Also in connection with the Emancipation Proclamation sesquicentennial, the Schomburg Center will be hosting an interactive Education Nation Summit session, in partnership with NBC on Friday, September 21st. MSNBC host Melissa Harris-Perry will be joined by author and professor Stephen L. Carter to discuss his new political thriller, The Impeachment of Abraham Lincoln. The program will include performances by Harlem’s Mama Foundation for the Arts.  As part of a larger partnership to engage the public in free learning opportunities during the week of the “Education Nation” Summit, NBC News and the NYPL invite New Yorkers to take part in special programming throughout the library system. Additional information can be found at Free and open to the public.

The Contractions of Fair Hope film screening

The culmination of the Emancipation Proclamation celebration will be the New York film premiere of The Contradictions of Fair Hope on on Monday, September 24th . This spellbinding documentary, produced and directed by Law & Order star S. Epatha Merkerson and writer Rockell Metcalf, sets the stage in rural Alabama, prior to Emancipation, and traces the development, struggles, contributions and gradual loss of tradition of one of Fair Hope, one of the last remaining African American benevolent societies in Uniontown, Alabama. Through gripping human stories of some of the last surviving society members and interviews with historians and local residents, the film provides an unprecedented look at the complex and morally ambiguous world of Fair Hope juxtaposed against worldly pleasures.
Following the film screening will be an interactive discussion with Merkerson, Metcalf and Schomburg director Dr. Khalil Gibran Muhammad. Free and open to the public

The Schomburg Center for Research in Black Culture thanks the following for their support of the Emancipation Proclamation sesquicentennial event:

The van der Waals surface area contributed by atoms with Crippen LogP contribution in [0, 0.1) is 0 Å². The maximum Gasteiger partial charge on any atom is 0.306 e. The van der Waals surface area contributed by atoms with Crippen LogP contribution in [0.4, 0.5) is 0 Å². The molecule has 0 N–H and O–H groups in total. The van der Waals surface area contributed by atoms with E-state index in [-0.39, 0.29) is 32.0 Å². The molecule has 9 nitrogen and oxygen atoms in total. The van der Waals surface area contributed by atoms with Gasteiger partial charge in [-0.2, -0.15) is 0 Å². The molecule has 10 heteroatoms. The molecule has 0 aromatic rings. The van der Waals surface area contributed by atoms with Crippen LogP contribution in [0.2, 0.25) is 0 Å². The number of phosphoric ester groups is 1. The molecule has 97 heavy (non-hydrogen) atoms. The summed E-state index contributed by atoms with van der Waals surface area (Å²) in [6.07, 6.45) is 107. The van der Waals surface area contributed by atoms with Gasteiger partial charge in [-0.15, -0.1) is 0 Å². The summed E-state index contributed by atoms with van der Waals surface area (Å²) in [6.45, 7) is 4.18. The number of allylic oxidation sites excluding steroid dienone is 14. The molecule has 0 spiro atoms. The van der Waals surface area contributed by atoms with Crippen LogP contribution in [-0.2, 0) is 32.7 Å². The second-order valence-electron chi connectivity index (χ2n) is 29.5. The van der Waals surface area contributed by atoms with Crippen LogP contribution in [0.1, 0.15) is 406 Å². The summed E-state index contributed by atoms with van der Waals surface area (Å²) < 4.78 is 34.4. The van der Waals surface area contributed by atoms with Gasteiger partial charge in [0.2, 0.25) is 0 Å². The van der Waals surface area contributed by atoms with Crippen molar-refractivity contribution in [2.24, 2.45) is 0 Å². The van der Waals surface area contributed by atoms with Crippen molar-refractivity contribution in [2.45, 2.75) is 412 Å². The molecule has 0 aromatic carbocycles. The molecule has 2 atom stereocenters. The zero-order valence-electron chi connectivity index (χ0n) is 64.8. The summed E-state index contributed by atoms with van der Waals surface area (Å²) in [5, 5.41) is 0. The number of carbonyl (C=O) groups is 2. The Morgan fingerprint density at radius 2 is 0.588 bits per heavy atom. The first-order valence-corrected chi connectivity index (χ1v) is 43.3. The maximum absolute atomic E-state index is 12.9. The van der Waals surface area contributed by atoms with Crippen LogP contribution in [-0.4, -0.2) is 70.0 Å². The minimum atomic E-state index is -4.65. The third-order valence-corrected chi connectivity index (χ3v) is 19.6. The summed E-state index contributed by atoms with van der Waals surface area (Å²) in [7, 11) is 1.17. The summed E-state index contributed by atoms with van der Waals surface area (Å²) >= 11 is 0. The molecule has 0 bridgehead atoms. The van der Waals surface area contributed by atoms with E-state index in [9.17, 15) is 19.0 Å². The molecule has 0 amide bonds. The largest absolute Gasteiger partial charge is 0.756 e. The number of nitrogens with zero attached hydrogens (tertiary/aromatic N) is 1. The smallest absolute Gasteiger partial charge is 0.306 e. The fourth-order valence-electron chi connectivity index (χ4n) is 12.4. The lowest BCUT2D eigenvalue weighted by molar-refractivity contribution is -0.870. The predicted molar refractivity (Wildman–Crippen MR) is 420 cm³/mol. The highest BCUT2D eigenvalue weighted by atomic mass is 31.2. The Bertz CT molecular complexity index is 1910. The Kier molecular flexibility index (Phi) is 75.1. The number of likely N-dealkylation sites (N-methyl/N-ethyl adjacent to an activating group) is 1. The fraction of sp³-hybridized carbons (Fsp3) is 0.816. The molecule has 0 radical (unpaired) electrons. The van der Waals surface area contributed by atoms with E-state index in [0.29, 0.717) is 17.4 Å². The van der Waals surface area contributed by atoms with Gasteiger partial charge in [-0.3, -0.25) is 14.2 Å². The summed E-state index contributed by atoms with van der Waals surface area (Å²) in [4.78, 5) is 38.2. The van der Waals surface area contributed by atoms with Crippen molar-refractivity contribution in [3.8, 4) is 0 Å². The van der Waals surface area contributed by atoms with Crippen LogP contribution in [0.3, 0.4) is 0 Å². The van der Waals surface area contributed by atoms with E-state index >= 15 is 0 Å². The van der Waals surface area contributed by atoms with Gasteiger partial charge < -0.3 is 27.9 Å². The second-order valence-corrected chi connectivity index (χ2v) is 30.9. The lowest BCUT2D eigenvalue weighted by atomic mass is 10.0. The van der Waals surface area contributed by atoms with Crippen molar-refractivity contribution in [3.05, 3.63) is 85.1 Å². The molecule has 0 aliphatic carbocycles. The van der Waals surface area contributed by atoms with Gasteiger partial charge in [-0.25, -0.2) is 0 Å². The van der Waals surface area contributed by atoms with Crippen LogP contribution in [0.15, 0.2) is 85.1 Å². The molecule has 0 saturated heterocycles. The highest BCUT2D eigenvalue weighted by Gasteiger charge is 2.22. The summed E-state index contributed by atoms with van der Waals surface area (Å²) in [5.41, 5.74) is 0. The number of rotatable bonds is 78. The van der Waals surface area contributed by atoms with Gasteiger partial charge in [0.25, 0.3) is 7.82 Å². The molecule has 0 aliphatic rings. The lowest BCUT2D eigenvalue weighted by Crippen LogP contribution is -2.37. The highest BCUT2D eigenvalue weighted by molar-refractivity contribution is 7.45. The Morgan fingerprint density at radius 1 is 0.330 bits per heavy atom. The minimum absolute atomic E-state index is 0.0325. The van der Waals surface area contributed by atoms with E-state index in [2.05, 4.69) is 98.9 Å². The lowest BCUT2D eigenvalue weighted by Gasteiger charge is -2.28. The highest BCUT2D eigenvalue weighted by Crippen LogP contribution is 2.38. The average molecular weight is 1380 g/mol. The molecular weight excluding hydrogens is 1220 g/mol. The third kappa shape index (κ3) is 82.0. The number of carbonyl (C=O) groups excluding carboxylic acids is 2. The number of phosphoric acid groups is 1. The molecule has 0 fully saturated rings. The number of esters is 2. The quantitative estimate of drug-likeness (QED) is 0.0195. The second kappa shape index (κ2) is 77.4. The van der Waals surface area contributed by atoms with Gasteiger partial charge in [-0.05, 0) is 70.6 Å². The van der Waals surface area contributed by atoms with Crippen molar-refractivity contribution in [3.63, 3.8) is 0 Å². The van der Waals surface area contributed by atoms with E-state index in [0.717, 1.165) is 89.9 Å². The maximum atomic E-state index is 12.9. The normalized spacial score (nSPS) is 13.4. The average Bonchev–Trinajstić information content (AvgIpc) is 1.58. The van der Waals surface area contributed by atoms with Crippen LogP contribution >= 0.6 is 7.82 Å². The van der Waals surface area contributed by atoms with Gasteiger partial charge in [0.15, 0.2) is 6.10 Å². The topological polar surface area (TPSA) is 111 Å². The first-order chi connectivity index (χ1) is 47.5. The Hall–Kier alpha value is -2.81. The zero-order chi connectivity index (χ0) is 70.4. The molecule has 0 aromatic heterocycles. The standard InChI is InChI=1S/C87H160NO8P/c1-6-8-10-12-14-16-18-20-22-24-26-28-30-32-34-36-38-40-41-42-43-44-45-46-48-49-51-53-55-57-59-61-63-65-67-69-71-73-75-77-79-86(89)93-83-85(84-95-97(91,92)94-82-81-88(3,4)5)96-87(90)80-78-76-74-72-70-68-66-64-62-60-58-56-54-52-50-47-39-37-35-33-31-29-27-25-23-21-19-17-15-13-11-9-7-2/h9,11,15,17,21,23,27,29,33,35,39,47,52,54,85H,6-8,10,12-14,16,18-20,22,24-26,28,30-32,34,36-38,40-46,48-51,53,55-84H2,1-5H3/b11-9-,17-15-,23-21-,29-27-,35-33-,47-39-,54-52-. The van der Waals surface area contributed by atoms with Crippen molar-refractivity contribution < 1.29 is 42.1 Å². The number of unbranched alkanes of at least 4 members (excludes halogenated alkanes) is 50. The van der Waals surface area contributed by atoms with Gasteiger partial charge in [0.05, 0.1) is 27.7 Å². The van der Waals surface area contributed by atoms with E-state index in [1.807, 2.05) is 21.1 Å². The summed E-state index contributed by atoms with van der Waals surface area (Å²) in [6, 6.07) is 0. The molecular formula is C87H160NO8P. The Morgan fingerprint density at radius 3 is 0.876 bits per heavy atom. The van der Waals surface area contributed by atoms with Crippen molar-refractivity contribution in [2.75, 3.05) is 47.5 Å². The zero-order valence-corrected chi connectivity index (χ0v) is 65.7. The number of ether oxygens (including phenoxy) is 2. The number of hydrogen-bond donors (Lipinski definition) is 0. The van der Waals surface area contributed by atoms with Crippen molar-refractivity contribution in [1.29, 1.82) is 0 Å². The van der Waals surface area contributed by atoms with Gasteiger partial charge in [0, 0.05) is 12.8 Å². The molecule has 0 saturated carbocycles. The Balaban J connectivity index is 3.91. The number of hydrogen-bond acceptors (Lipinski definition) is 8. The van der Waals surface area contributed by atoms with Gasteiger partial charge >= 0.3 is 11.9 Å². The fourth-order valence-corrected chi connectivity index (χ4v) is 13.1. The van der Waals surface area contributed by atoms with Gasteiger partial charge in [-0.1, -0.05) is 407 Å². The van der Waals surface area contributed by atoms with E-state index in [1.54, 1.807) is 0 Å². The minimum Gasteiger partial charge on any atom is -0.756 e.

The James S. and Merryl H. Tisch Foundation for its generous support of the anniversary celebration and exhibition-related programming.

New York State Museum - New York State Library - New York State Archives

National Archives and Records Administration

Schomburg Center for Research in Black Culture
The Schomburg Center for Research in Black Culture, a research unit of The New York Public Library, is generally recognized as one of the leading institutions of its kind in the world. For over 80 years the Center has collected, preserved, and provided access to materials documenting black life, and promoted the study and interpretation of the history and culture of peoples of African descent.  Educational and Cultural Programs at the Schomburg Center complement its research services and interpret its collections. Seminars, forums, workshops, staged readings, film screenings, performing arts programs, and special events are presented year-round.  More information about Schomburg’s collections and programs can be found at

New York Public Library
The New York Public Library was created in 1895 with the consolidation of the private libraries of John Jacob Astor and James Lenox with the Samuel Jones Tilden Trust. The Library provides free and open access to its physical and electronic collections and information, as well as to its services. Its renowned research collections are located in the Stephen A. Schwarzman Building at Fifth Avenue and 42nd Street; The New York Public Library for the Performing Arts at Lincoln Center; the Schomburg Center for Research in Black Culture in Harlem; and the Science, Industry and Business Library at 34th Street and Madison Avenue. Eighty-seven branch libraries provide access to circulating collections and a wide range of other services in neighborhoods throughout the Bronx, Manhattan, and Staten Island. Research and circulating collections combined total more than 50 million items. In addition, each year the Library presents thousands of exhibitions and public programs, which include classes in technology, literacy, and English for speakers of other languages.  All in all The New York Public Library serves more than 18 million patrons who come through its doors annually and millions more around the globe who use its resources at